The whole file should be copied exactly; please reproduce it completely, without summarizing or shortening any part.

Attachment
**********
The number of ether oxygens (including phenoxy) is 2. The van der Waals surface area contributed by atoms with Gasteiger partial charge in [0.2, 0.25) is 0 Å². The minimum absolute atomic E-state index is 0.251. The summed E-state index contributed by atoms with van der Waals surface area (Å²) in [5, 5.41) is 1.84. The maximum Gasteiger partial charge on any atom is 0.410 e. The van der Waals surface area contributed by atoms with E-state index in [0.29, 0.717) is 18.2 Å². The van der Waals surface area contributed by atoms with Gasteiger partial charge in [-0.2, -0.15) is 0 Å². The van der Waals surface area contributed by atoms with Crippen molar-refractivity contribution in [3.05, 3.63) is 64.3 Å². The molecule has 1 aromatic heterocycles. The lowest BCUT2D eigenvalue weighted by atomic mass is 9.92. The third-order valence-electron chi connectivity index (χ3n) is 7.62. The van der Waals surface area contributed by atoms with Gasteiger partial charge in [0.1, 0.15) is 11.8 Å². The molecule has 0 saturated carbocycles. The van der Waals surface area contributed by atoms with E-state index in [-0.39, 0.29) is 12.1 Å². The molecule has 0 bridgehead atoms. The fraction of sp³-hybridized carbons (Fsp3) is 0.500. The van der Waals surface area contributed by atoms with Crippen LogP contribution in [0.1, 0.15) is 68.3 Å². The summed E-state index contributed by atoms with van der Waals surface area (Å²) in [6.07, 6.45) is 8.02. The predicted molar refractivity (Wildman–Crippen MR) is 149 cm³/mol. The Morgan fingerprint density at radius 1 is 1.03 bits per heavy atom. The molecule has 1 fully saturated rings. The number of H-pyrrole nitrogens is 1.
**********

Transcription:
The number of ether oxygens (including phenoxy) is 2. The van der Waals surface area contributed by atoms with Gasteiger partial charge in [0.2, 0.25) is 0 Å². The minimum absolute atomic E-state index is 0.251. The summed E-state index contributed by atoms with van der Waals surface area (Å²) in [5, 5.41) is 1.84. The maximum Gasteiger partial charge on any atom is 0.410 e. The van der Waals surface area contributed by atoms with E-state index in [0.29, 0.717) is 18.2 Å². The van der Waals surface area contributed by atoms with Gasteiger partial charge in [-0.2, -0.15) is 0 Å². The van der Waals surface area contributed by atoms with Crippen molar-refractivity contribution in [3.05, 3.63) is 64.3 Å². The molecule has 1 aromatic heterocycles. The lowest BCUT2D eigenvalue weighted by atomic mass is 9.92. The third-order valence-electron chi connectivity index (χ3n) is 7.62. The van der Waals surface area contributed by atoms with Gasteiger partial charge in [0.1, 0.15) is 11.8 Å². The molecule has 0 saturated carbocycles. The van der Waals surface area contributed by atoms with E-state index in [-0.39, 0.29) is 12.1 Å². The molecule has 0 bridgehead atoms. The fraction of sp³-hybridized carbons (Fsp3) is 0.500. The van der Waals surface area contributed by atoms with Crippen LogP contribution in [0.1, 0.15) is 68.3 Å². The summed E-state index contributed by atoms with van der Waals surface area (Å²) in [6.07, 6.45) is 8.02. The predicted molar refractivity (Wildman–Crippen MR) is 149 cm³/mol. The Morgan fingerprint density at radius 1 is 1.03 bits per heavy atom. The molecule has 1 fully saturated rings. The number of H-pyrrole nitrogens is 1.